To achieve a Silver Arts Award, young people collect evidence in an individual arts portfolio of their experiences of:

Arts practice and pathways

  • identifying and planning an arts challenge
  • implementing and reviewing their arts challenge
  • reviewing arts events/experiences and sharing their views
  • researching future opportunities and careers in the arts

Arts leadership

  • identifying a leadership role and planning a leadership project
  • planning the practical issues
  • being an effective arts leader
  • working effectively with others
  • reviewing their project and the development of their leadership skills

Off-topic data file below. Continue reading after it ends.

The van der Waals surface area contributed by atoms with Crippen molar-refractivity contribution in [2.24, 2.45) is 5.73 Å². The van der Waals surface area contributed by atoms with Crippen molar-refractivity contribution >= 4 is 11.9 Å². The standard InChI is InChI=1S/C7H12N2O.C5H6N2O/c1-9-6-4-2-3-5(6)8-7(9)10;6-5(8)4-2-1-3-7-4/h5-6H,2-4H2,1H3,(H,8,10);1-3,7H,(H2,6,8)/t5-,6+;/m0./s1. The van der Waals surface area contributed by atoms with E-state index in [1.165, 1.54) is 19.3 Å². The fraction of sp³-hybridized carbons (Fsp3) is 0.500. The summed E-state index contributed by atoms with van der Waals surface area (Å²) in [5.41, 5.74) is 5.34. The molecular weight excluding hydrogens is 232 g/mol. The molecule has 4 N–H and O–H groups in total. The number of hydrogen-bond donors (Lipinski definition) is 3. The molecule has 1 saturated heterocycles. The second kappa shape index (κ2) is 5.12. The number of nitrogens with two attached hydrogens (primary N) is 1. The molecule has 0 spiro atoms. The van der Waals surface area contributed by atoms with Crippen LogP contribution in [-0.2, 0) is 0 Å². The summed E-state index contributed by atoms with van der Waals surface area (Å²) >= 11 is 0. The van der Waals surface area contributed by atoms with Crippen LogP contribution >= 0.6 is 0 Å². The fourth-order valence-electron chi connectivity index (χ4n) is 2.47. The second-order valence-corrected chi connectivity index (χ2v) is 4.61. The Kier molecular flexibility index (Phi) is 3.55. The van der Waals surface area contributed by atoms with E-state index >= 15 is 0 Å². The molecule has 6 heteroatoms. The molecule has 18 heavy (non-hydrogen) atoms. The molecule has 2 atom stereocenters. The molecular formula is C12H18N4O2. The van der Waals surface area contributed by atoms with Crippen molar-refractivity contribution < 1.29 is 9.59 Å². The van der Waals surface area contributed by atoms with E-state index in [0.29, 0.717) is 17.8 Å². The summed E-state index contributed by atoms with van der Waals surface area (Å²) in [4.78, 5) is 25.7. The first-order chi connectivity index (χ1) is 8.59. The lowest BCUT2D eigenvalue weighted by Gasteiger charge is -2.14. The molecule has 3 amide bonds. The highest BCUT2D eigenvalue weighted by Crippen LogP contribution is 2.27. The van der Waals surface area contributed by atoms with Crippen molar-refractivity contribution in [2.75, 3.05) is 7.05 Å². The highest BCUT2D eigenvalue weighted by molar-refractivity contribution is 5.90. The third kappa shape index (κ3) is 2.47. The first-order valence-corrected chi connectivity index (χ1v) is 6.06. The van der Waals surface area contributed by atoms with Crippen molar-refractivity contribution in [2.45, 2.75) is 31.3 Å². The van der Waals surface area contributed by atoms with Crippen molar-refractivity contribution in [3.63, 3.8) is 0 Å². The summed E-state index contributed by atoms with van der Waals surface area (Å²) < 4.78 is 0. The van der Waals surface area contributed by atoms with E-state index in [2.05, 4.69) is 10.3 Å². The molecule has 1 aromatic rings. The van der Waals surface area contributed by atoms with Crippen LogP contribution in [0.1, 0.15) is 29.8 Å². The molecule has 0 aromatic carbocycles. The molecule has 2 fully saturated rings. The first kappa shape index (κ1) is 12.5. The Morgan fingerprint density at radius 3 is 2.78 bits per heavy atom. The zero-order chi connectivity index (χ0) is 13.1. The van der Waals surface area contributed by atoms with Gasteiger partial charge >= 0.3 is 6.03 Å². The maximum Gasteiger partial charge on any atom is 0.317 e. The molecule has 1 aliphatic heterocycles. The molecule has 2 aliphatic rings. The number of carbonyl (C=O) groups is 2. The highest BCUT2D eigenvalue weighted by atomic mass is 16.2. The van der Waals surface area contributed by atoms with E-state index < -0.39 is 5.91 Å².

To achieve a Gold Arts Award, young people collect evidence in an individual arts portfolio of their experiences of:

Personal arts development

  • extending their own arts practice, experiencing another art form and creating new work
  • identifying and being involved in the world of the arts through placements, volunteering, training, and research
  • reviewing arts events/experiences and finding out about artists and their career paths
  • making the case for an arts issue and communicating it effectively

Leadership of an arts project

  • planning a project, identifying the project’s aims and outcomes
  • organising people and resources
  • delivering and managing an effective of the project
  • managing a public showing/sharing of the work
  • reviewing their leadership development and finding effective ways to collect and evaluate feedback from participants, audience members and other stakeholders

St. Bede’s and St. Joseph’s Catholic School